The Democratic nominee also plans to highlight an “Autism Works” initiative that aims to extend public-private partnerships to connect people with autism to employment opportunities.
The speech is the latest in a series that Clinton is delivering in the closing months of the race designed to offer a positive agenda amid a campaign with Republican Donald Trump in which both candidates have spent considerable energy trying to tear the other down.
Clinton has repeatedly criticized Trump for mocking a disabled reporter earlier in the campaign, suggesting that is among the reasons why Trump lacks the temperament to be president.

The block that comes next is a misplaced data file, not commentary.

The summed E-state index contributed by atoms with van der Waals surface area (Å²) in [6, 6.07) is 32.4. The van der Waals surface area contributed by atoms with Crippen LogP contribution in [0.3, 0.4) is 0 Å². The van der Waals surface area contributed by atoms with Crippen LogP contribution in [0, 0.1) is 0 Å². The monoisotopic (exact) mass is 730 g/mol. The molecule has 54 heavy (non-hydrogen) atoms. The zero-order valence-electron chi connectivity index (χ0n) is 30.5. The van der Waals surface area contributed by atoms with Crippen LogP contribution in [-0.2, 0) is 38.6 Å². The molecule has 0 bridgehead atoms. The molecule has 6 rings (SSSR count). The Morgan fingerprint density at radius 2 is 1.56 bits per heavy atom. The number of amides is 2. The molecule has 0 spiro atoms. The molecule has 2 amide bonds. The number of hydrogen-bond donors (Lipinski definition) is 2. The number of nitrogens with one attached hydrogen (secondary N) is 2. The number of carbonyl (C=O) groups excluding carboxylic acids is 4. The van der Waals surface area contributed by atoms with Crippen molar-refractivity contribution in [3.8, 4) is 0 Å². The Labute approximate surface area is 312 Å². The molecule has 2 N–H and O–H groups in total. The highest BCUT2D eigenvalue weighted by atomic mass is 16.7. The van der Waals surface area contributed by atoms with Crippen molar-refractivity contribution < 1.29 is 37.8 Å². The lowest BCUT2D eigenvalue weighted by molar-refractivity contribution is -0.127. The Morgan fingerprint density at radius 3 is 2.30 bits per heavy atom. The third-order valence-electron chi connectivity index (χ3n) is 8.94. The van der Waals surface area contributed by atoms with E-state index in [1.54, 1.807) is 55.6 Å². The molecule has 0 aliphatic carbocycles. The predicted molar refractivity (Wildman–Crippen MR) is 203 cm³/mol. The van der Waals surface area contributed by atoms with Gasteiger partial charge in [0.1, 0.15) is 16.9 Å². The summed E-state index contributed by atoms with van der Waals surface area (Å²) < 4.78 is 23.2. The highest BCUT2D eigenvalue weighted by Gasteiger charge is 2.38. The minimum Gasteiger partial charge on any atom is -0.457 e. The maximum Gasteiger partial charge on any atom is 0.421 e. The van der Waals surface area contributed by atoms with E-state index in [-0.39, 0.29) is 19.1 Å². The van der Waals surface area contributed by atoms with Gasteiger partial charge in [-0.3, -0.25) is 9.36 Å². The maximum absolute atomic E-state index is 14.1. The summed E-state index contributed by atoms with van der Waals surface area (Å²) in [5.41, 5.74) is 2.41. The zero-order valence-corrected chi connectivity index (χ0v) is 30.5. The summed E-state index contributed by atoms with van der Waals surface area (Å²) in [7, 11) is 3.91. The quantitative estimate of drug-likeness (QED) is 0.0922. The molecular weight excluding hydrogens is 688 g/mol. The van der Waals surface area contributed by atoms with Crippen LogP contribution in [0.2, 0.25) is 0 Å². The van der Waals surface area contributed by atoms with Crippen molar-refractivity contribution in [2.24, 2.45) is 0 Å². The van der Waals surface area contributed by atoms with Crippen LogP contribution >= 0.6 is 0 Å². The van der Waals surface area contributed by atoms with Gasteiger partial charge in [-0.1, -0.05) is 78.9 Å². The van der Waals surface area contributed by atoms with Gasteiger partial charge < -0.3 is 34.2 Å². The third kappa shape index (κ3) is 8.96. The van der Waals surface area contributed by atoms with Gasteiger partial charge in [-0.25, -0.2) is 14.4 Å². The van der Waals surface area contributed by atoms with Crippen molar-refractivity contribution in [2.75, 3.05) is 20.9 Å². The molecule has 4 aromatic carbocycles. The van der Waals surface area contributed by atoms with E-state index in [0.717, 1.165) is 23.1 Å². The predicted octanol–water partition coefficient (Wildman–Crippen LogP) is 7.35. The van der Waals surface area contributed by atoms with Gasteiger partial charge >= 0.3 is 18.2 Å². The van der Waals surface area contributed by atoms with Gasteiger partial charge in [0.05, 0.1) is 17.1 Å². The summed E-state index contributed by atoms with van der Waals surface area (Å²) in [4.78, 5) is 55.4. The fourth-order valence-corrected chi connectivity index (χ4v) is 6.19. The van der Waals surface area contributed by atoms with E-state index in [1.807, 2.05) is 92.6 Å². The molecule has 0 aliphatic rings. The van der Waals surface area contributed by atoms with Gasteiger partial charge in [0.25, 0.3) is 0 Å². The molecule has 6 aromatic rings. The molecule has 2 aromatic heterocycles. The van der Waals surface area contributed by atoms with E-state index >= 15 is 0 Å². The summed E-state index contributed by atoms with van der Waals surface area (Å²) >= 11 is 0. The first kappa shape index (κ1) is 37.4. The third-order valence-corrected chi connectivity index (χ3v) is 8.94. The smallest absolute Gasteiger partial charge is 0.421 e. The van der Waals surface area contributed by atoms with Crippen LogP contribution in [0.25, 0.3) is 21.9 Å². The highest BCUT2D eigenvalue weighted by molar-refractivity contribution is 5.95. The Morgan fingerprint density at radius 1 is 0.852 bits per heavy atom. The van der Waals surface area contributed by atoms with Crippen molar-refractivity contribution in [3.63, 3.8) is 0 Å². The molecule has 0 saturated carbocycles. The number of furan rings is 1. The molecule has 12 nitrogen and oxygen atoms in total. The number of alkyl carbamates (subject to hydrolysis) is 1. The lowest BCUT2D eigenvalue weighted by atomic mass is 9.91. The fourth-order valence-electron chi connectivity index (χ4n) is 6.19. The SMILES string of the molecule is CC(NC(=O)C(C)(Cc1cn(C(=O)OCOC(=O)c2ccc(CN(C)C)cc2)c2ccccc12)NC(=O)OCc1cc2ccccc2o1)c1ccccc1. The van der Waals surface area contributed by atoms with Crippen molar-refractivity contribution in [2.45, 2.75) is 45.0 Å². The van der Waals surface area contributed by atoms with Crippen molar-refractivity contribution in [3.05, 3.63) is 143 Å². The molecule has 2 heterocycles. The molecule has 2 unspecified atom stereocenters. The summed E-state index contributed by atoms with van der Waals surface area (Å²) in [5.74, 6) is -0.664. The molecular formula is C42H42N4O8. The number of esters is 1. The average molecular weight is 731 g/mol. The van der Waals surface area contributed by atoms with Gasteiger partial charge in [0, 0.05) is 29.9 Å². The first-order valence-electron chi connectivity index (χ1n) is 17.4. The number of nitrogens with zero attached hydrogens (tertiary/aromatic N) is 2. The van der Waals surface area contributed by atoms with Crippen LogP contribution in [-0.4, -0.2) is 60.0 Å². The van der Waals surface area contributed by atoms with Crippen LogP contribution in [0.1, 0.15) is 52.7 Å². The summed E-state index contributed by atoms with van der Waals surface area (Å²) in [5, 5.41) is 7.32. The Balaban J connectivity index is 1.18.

In other recent addresses, including one in Philadelphia on Monday aimed at millennials, Clinton has also sought to humanize herself, acknowledging that she is not comfortable with all aspects of being a public figure.
During Clinton’s speech on Wednesday, an aide said, she will argue that the one in five Americans with disabilities “are too often overlooked” and recount her work on their behalf, starting with her days as a young lawyer at the Children’s Defense Fund.